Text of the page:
What to do if a Will is typed and signed by the deceased but only has one witness’s notarized signature so the probate will not accept it?

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What to do if a Will is typed and signed by the deceased but only has one witness’s notarized signature so the probate will not accept it?

It says that there must be 2 witnesses who have signed the Will in order for it to be valid? Can this be overturned? She had no husband and no children.

Asked on May 4, 2015 under Estate Planning, Kentucky

Answers:

SJZ, Member, New York Bar / FreeAdvice Contributing Attorney

Answered 6 years ago | Contributor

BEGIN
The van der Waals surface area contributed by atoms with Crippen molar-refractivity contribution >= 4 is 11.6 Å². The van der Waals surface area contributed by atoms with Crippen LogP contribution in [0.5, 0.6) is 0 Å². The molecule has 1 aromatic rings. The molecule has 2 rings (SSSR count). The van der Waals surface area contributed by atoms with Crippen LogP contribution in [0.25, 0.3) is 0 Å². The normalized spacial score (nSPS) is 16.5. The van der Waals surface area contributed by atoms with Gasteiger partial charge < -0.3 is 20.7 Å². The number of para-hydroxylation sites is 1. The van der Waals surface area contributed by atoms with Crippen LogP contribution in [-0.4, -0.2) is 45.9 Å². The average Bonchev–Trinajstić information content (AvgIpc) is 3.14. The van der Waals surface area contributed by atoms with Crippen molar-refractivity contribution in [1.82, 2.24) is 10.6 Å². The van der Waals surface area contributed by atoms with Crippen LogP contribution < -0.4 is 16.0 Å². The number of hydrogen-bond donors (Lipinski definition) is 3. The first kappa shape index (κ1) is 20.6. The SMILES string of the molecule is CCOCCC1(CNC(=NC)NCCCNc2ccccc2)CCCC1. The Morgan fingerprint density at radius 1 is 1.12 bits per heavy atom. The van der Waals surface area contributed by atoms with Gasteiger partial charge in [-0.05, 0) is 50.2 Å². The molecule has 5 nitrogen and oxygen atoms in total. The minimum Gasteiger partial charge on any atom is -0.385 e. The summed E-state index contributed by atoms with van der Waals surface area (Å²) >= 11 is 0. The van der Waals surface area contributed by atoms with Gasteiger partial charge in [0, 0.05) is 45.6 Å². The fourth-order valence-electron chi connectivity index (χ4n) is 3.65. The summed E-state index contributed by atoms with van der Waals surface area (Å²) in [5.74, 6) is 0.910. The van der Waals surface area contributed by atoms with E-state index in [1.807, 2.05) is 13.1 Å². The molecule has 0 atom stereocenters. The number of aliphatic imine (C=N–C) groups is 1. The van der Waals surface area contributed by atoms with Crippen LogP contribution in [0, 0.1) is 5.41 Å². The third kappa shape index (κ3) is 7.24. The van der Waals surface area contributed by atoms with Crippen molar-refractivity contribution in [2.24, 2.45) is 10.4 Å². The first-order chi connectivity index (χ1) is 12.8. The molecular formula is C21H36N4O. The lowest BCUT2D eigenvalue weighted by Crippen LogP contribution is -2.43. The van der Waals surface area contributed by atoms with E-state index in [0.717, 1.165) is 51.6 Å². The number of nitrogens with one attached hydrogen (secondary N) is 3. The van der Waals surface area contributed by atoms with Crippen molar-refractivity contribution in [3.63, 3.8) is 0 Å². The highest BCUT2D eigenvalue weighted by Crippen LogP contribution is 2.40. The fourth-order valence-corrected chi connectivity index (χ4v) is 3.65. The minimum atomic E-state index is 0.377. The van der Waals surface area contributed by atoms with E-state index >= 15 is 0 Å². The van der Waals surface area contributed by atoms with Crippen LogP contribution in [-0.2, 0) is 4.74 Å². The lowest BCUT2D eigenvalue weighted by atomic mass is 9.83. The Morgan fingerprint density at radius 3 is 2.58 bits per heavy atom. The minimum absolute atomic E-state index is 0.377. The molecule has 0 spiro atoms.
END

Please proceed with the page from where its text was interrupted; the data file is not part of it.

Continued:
Unfortunately, the requirements for wills are very rigid, and if a will does not meet those requirements, it cannot be admitted to probate and will instead be invalid. Since the testator (person making the will) is deceased, there is no chance to correct the shortcoming. Therefore, the will is not valid, and there is no way to overturn that. Instead, the assets will pass according to your state's laws for intestate succession, or who gets what when there is no will. If the deceased has not spouse or children, it should go to her parents, if one or both are alive; or here siblings, if any, if her parents are not alive.


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